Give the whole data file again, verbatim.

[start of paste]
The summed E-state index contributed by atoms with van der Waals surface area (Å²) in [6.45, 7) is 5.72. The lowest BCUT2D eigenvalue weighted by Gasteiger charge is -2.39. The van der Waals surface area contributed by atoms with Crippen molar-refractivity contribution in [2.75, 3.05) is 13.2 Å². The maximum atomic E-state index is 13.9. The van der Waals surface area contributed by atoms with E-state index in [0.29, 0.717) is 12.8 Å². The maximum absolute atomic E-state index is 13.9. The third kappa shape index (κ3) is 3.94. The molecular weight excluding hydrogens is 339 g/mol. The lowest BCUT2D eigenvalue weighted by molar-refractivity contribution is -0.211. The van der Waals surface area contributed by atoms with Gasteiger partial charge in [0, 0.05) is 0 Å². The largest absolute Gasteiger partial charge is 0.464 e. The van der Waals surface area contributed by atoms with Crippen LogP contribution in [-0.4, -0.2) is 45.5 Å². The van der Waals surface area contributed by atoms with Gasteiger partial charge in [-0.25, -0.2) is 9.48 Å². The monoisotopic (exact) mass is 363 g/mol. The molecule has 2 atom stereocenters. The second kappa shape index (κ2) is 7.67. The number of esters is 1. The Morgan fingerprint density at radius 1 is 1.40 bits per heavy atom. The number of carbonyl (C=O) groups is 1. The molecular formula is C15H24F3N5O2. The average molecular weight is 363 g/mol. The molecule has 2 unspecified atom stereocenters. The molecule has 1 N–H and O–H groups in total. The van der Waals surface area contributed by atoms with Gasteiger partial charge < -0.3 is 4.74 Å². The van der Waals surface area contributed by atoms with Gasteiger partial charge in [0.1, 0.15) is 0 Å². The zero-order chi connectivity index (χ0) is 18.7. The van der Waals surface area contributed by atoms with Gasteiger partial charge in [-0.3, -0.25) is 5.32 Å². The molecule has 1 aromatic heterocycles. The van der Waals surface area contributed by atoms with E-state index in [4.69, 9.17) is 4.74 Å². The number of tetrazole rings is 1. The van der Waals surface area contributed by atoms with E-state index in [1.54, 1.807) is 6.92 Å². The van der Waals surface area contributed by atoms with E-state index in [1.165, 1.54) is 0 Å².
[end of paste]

The summed E-state index contributed by atoms with van der Waals surface area (Å²) in [6.45, 7) is 5.72. The lowest BCUT2D eigenvalue weighted by Gasteiger charge is -2.39. The van der Waals surface area contributed by atoms with Crippen molar-refractivity contribution in [2.75, 3.05) is 13.2 Å². The maximum atomic E-state index is 13.9. The van der Waals surface area contributed by atoms with E-state index in [0.29, 0.717) is 12.8 Å². The maximum absolute atomic E-state index is 13.9. The third kappa shape index (κ3) is 3.94. The molecular weight excluding hydrogens is 339 g/mol. The lowest BCUT2D eigenvalue weighted by molar-refractivity contribution is -0.211. The van der Waals surface area contributed by atoms with Gasteiger partial charge in [0, 0.05) is 0 Å². The largest absolute Gasteiger partial charge is 0.464 e. The van der Waals surface area contributed by atoms with Crippen LogP contribution in [-0.4, -0.2) is 45.5 Å². The van der Waals surface area contributed by atoms with Gasteiger partial charge in [-0.25, -0.2) is 9.48 Å². The monoisotopic (exact) mass is 363 g/mol. The molecule has 2 atom stereocenters. The second kappa shape index (κ2) is 7.67. The number of esters is 1. The Morgan fingerprint density at radius 1 is 1.40 bits per heavy atom. The number of carbonyl (C=O) groups is 1. The molecular formula is C15H24F3N5O2. The average molecular weight is 363 g/mol. The molecule has 2 unspecified atom stereocenters. The molecule has 1 N–H and O–H groups in total. The van der Waals surface area contributed by atoms with Gasteiger partial charge < -0.3 is 4.74 Å². The van der Waals surface area contributed by atoms with Gasteiger partial charge in [0.1, 0.15) is 0 Å². The zero-order chi connectivity index (χ0) is 18.7. The van der Waals surface area contributed by atoms with Gasteiger partial charge in [-0.3, -0.25) is 5.32 Å². The molecule has 1 aromatic heterocycles. The van der Waals surface area contributed by atoms with E-state index in [4.69, 9.17) is 4.74 Å². The number of tetrazole rings is 1. The van der Waals surface area contributed by atoms with E-state index in [1.54, 1.807) is 6.92 Å². The van der Waals surface area contributed by atoms with E-state index in [1.165, 1.54) is 0 Å².